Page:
Teacher evaluation is a-changin’

Most states are using student achievement to evaluate teachers, according to Connect the Dots from the National Council on Teacher Quality. “What is occurring more slowly are the policy changes that will connect the rich performance data from these systems to tenure decisions, professional development, compensation, teacher preparation, and consequences for ineffectiveness.”

NCTQ looks at teacher evaluation policies across the 50 states and Washington D.C. Louisiana is “connecting the most dots,” followed closely by Florida and Tennessee, NCTQ concludes. Colorado, Delaware, Illinois, Michigan, Rhode Island and DCPS are also ahead of the curve.

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  1. I wish them well but I fear that teacher evaluation that doesn’t arise from preferences evinced by parents is destined to failure. Such evaluations will necessarily be constructed by experts with a dubious claim to the title. Expertise comes from understanding and what reason is there to understand the qualities that go to make up a good teacher?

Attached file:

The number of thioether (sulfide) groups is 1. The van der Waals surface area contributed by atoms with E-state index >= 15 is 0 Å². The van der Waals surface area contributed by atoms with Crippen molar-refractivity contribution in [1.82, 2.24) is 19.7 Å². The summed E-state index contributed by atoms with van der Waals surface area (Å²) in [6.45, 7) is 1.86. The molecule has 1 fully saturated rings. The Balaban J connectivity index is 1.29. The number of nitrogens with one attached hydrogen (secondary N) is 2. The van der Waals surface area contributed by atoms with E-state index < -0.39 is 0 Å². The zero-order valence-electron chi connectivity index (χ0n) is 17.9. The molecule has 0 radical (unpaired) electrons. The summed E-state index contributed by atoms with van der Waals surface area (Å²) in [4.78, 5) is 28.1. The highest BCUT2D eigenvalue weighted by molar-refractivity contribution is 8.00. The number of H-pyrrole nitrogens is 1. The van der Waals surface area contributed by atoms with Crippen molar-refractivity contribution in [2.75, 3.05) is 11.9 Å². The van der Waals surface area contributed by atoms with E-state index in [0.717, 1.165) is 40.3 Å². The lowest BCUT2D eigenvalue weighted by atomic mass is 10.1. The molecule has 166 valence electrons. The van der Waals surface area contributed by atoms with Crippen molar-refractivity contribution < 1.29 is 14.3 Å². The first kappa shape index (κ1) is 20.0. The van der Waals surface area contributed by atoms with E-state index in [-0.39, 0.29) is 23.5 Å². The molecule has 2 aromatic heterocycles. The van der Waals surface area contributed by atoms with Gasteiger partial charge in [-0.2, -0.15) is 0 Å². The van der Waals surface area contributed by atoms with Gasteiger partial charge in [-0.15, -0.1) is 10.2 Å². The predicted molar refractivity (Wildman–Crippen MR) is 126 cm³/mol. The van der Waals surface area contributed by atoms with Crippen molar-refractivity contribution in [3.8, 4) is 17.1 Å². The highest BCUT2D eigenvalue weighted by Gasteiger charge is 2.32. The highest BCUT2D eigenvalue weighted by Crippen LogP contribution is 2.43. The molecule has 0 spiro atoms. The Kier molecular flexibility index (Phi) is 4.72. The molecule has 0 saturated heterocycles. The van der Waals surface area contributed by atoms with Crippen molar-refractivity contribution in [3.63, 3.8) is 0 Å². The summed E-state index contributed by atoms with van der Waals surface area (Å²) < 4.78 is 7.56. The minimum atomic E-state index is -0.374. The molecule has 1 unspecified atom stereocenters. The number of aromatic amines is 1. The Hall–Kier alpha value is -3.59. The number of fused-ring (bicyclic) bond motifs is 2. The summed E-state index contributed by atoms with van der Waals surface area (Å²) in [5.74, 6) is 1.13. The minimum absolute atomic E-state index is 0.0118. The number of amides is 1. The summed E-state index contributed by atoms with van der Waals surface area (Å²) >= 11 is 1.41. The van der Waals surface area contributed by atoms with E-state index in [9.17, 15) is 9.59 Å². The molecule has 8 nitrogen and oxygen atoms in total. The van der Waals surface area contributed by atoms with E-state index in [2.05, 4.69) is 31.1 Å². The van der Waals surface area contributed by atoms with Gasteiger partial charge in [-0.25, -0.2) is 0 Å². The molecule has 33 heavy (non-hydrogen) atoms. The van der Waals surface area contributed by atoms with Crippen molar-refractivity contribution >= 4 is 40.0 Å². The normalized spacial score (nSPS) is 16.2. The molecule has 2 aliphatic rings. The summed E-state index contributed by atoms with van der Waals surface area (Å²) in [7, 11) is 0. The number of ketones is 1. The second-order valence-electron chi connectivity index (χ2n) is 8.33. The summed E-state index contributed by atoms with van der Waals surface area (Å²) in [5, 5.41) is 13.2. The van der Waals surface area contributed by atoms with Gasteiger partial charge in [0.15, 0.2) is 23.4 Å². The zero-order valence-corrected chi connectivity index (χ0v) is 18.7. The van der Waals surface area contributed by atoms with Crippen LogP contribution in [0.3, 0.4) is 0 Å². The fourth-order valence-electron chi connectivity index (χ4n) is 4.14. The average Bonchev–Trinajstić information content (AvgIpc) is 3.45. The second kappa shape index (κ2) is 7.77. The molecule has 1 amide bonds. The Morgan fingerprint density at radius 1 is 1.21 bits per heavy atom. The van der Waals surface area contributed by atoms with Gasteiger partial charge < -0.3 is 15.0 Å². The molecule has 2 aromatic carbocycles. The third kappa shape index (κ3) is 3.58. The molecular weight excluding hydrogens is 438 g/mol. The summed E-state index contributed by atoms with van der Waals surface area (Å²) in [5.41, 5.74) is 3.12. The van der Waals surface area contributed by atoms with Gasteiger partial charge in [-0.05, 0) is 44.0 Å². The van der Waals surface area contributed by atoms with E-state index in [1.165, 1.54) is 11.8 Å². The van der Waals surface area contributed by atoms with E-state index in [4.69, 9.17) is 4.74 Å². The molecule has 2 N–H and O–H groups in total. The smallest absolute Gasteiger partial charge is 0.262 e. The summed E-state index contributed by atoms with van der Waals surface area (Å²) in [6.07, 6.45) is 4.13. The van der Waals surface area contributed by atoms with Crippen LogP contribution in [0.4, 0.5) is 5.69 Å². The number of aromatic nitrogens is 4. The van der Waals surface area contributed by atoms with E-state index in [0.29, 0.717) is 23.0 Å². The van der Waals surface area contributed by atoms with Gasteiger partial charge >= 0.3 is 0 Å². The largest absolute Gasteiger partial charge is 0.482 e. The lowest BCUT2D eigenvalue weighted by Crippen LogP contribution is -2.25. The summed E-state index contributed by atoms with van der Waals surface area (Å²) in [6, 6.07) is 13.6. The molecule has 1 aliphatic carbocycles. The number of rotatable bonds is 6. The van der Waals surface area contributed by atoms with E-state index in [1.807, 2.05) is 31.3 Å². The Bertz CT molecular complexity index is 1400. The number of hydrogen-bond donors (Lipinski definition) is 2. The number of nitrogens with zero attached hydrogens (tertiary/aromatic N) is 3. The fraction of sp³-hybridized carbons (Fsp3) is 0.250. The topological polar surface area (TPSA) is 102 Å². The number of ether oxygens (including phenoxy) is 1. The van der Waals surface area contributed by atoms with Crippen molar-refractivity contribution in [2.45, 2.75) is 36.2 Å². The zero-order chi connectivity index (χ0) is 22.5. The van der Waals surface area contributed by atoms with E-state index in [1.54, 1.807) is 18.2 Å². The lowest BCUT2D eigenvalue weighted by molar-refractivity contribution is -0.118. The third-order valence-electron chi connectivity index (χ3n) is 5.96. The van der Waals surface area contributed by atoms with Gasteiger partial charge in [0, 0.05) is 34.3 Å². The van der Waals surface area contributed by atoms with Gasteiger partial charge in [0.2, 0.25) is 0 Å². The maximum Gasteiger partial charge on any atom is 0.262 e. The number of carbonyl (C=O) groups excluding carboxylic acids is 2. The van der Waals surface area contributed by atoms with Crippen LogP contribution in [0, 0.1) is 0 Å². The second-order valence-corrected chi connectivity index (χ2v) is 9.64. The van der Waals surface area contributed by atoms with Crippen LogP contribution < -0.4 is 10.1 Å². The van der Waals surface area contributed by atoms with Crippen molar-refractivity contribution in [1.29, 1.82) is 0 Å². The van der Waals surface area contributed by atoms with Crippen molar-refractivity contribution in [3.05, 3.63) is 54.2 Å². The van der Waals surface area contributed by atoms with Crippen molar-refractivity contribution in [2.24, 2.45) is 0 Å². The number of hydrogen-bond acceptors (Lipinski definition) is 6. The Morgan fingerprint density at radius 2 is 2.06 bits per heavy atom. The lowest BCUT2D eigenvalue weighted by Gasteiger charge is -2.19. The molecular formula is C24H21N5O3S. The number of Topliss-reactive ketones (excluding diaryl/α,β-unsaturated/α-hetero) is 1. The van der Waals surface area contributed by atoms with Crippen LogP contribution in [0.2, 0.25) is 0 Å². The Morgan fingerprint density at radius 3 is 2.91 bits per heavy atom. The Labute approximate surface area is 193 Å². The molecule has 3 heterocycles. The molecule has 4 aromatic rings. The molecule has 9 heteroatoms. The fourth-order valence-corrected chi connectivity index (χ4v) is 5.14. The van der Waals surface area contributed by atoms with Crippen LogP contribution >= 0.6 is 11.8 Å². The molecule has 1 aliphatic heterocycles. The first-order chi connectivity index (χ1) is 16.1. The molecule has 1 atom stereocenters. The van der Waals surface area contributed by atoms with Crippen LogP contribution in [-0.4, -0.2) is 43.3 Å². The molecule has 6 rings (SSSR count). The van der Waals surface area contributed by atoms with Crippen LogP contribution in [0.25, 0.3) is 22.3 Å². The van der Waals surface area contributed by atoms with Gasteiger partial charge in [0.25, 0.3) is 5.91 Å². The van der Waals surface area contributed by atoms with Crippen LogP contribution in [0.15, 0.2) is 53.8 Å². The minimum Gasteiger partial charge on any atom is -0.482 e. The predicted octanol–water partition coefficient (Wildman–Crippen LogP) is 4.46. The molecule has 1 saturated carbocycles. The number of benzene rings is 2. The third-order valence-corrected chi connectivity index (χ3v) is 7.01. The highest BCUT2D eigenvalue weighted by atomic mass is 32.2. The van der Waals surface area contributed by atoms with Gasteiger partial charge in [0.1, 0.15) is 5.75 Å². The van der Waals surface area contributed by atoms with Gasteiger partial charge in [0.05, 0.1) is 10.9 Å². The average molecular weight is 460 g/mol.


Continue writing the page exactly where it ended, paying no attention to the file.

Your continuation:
There is none.

    The kids will show up and the money will show up regardless of whether the teachers, or the schools, or the whole district, is worthless. It’s the law so why work harder then necessary?

    That’s not so much a conscious attitude as a rational response the realities of public education.

    You can work hard if you want. You can spend your own time and your own money trying to help educate kids but at the end of the day you’d better be satisfied with knowing you did the right thing because there’s not going to be any professional recognition.

    The problem for NCTQ and their accountability standards is that even if they’re made a statutory requirement they’re layered on top of the current system. Like a coat of paint on rusty metal they’ll hide the problem for a while but the underlying situation still exists and it won’t be denied for too very long.